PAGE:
NASCAR Might Be Abandoning Its Low Horsepower Dream


NASCAR Might Be Abandoning Its Low Horsepower Dream

When NASCAR announced its low horsepower, high downforce competition package for intermediate ovals ahead of the 2019 season, the goal seemed to be a pack-like racing style. NASCAR hoped that the lower speeds would bunch cars up, forcing them to pass through a draft effect as they do on plate tracks at Daytona and Talladega. While cars did run most laps flat out, those packs never materialized. Cars that got near leaders saw their runs destroyed by an innate “dirty air” effect, one that slowed the trailing car and made passing nearly impossible in some races. The series hoped that its new car, the one it will introduce as the Next Gen car in 2022, would solve the problem with its symmetrical aerodynamics.

Through one large-scale test at an intermediate, the results seemed to be worse. It required a large-scale rethinking of the entire intermediate process, one that forced a NASCAR that has been attempting to double down on the low horsepower concept every year since it debuted to look back in the opposite direction. In another Charlotte test this week, the series tested its current package at a moderate 670 horsepower. The results were encouraging on day one, so testing teams spent all of day two testing with just variants of the 670 horsepower package. NASCAR president Steve O’Donnell was pleased, later indicating to RACER that this is the likely setup teams will use in 2022.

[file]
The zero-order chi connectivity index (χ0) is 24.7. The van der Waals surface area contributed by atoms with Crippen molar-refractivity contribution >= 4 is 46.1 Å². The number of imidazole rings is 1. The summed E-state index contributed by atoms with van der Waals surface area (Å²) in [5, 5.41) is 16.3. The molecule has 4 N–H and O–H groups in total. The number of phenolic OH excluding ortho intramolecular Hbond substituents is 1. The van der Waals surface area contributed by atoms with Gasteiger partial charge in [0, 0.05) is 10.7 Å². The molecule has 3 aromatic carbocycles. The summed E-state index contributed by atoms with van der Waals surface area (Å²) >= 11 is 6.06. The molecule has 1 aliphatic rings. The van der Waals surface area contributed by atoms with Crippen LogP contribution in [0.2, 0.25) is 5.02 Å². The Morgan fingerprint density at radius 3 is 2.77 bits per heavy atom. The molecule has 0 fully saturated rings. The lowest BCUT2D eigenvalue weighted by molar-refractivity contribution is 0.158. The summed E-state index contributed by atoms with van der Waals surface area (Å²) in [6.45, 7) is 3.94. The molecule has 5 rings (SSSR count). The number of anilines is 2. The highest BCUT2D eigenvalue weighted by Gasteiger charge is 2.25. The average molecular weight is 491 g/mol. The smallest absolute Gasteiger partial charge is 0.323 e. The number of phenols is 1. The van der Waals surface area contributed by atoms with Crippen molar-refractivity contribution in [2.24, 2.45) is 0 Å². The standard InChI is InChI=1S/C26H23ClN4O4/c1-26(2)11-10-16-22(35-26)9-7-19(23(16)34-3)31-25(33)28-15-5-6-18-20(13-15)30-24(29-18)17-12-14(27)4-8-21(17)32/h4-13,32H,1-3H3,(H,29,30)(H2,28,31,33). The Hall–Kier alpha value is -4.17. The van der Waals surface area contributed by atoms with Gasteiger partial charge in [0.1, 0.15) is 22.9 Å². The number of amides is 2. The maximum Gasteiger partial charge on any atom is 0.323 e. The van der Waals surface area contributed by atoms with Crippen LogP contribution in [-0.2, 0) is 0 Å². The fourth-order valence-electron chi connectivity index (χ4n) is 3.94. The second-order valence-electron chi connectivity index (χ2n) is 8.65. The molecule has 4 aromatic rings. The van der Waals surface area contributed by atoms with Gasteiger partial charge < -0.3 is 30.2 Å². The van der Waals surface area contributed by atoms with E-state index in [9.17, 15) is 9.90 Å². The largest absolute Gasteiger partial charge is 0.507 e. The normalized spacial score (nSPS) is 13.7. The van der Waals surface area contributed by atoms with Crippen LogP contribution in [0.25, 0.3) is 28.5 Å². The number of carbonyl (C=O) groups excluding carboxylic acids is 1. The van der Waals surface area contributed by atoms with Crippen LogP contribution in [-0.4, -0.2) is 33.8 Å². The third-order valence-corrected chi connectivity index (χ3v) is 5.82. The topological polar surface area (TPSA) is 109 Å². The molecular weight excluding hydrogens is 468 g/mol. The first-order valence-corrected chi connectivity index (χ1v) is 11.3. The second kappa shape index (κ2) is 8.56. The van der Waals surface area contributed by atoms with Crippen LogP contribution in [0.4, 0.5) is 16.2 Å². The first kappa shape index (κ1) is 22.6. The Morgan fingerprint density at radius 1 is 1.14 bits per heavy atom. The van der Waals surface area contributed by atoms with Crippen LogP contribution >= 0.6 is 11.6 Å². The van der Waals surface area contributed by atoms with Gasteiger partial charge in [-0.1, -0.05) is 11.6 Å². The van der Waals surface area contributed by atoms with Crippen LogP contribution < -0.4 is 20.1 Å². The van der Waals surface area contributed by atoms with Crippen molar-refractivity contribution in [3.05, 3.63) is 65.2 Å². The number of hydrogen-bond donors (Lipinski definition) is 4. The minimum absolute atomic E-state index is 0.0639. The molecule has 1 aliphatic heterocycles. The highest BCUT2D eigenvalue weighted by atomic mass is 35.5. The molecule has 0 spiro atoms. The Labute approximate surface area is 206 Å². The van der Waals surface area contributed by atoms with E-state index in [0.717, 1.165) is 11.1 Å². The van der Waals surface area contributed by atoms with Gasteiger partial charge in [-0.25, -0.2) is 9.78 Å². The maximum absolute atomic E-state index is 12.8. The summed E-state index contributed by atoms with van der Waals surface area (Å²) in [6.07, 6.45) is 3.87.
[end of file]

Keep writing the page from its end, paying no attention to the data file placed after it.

For the full story, check out this article from Road & Track.

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